It’s not long to go now until our exhibition for the Chorlton Arts Festival! A big thank you to everyone who entered work to be exhibited – we’ll be in touch shortly with more details and to arrange payment for the frames from anyone who hasn’t already done so. In the meantime, we hope you enjoy another mini art tutorial – this week, we’re looking at the role the pose plays in composition.
You’d be forgiven for thinking that all of the skill of a well-executed portrait is in the hands of the artist. However, the posture and stance of the model plays a key role in creating a balanced and pleasing piece. One of the most widely used poses in classical art is known as Contrapposto.
Contrapposto is an Italian term meaning ‘counterpose’. It’s used in the visual arts to describe a human figure standing with most of its weight on one foot so that the shoulders and arms twist off-axis from the hips and legs. This gives the figure a more dynamic, or alternatively relaxed appearance. It can also be used to refer to multiple figures which are in counter-pose (or opposite pose) to one another. The leg that carries the weight of the body is known as the engaged leg, the relaxed leg is known as the free leg.
Contrapposto can be seen in a number of classical paintings and sculptures, most famously in Michelangelo’s David. The first known usage was c. 480 BC in an ancient Greek statue from the early classical period. The pose was revived during the Renaissance by Italian artists including Da Vinci, Donatello and Raphael.
From this basis, artists began to explore how poses can communicate a variety of emotions and attitudes. The next time you sketch a model, have a think about what their pose may be expressing and how you can capture that with your treatment of the scene.
As ever, here is a selection of your sketches from last class for you to enjoy; hope to see you next time!
Thanks as ever to everyone who came to our last class, where once again we made use of the theatre spotlights to throw some very striking shadows on the model. A big thanks also to art teacher Elena Cortes who came to help out at the class – more about Elena can be found on her website.
We thought it would be useful to post this quick guide to capturing that most difficult of appendages – the dreaded hand! Hope you find this helpful in your sketching efforts.
Chorlton Arts Festival approaches – the annual celebration of all things creative is due to take place this year from 16th – 25th May, and we’re excited to announce that we have an exhibition to put on at the Edge Theatre and Arts Centre! We’d love to exhibit some of the pieces created during our classes, so if you want to be involved, don’t hesitate to contact John, Chris or Joe to find out more. We only have a few weeks to assemble the exhibition so time is of the essence!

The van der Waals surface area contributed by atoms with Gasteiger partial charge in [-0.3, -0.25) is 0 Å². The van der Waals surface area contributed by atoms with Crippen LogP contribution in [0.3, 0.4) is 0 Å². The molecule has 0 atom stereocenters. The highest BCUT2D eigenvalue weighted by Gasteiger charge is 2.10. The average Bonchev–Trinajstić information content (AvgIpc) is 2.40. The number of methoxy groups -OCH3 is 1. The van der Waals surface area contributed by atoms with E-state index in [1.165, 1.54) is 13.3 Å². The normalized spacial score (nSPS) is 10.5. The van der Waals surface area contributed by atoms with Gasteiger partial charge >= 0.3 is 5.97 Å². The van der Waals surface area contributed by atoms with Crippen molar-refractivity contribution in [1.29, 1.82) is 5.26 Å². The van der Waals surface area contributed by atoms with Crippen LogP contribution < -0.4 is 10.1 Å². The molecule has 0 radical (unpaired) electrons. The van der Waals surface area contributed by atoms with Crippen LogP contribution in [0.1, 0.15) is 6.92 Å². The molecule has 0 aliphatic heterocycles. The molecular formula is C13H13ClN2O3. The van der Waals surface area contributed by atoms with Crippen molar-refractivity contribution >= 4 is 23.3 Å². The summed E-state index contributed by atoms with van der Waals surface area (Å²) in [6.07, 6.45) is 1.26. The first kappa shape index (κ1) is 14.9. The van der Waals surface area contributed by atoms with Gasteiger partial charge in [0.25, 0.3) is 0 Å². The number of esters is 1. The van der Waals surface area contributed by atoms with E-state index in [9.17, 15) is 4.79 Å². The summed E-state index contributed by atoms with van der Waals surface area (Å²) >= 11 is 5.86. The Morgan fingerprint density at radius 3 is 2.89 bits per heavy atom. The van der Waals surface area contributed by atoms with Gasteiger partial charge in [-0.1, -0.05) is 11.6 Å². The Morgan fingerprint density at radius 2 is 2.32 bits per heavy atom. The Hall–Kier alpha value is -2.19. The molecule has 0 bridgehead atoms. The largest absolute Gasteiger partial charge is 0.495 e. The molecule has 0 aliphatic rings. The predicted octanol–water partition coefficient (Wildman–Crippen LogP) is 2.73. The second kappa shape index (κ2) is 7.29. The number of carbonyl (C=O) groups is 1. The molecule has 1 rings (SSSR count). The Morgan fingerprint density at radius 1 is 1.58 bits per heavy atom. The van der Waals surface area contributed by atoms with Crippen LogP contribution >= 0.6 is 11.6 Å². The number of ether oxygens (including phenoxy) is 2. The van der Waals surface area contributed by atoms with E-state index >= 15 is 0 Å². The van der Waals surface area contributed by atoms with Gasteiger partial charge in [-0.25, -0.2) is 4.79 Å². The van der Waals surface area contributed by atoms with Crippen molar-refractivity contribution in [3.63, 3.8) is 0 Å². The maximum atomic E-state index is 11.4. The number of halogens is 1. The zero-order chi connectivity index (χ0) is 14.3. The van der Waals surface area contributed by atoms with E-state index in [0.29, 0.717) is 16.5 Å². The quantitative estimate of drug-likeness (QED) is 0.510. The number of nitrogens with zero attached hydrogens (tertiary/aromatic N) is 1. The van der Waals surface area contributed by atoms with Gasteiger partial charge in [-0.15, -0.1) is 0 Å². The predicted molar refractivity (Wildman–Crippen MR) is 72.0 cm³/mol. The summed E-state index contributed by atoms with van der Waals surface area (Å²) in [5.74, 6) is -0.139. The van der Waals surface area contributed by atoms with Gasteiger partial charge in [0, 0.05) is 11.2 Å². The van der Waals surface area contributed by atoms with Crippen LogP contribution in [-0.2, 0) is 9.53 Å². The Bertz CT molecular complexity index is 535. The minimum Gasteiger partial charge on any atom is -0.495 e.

There was plenty to put the attendees through their paces at last week’s class, with a number of very short poses, interspersed with longer poses, some experimentation with different light sources, and another challenging walkaround by the model. As ever, here is a selection of your work from the class, hope to see you next time!
It seems like half the Irish sea, and a significant part of the Atlantic, has fallen in the North West in recent weeks. Even the pubs are half empty, so we were not expecting many to turn up….and right up to the last minute (in fact past the last minute), it looked that way, then suddenly everyone poured in …..
The Edge’s boiler has failed, so there were heaters to keep the model warm, but the rest of us suffered slightly for our art…..
Another series of excellent drawings attached….
Lots of people have suggested running the class on a weekly basis. So if they get the boiler fixed we are considering running the class on a weekly basis, for a trial period, possibly starting mid Feb…
It would be interesting to hear your thoughts…
We are not trying to say that everyone should come weekly, we think one of the reasons the class is so successful is that people do not feel pressurised to attend every session. But it would provide more options.
Anyway it is an idea..
As always if you have any suggestions, let us know…
Hi Folks! A big thanks to everyone who came to last week’s class – we were packed to the rafters again. We hope you’re enjoying the sessions, and as ever if you have any feedback or suggestions for future classes, don’t hesitate to get in touch.
There are plenty of arts events going on in the coming weeks, so no need to mope now that the sunshine’s left us. This weekend Rogue Studios are throwing open their doors to host an open studio, with a special preview on Friday 27th September from 6 – 9pm – all details can be found on their website. This week also sees The Manchester Contemporary, the largest fair of critically engaged art outside London, set up shop in Spinningfields. Tickets are free – simply register via their website.
And as ever, here is a selection of your pictures from the last class to enjoy! Hope to see you next time.
Hello again folks, and apologies for the delay in getting your lovely pictures online! January proved to be an art-packed month, with several exhibitions opening including Ma Quisha’s first UK solo exhibition at the Chinese Arts Centre and a series of pieces by Lucy May Schofield and Leanne Richardson at Paper Gallery on Mirabel Street.
We’re back at the Edge Arts Centre this Wednesday 6th February for another sketch, hope to see you there. The Edge have opened a new cafe on the premises as part of the ongoing expansion of their facilities – it’s great to see the Centre doing well, but unfortunately this means we will no longer have use of the kitchen. You’ll be able to buy tea, coffee and snacks from the new cafe during the break.
Without further ado, here are the pictures from the last class…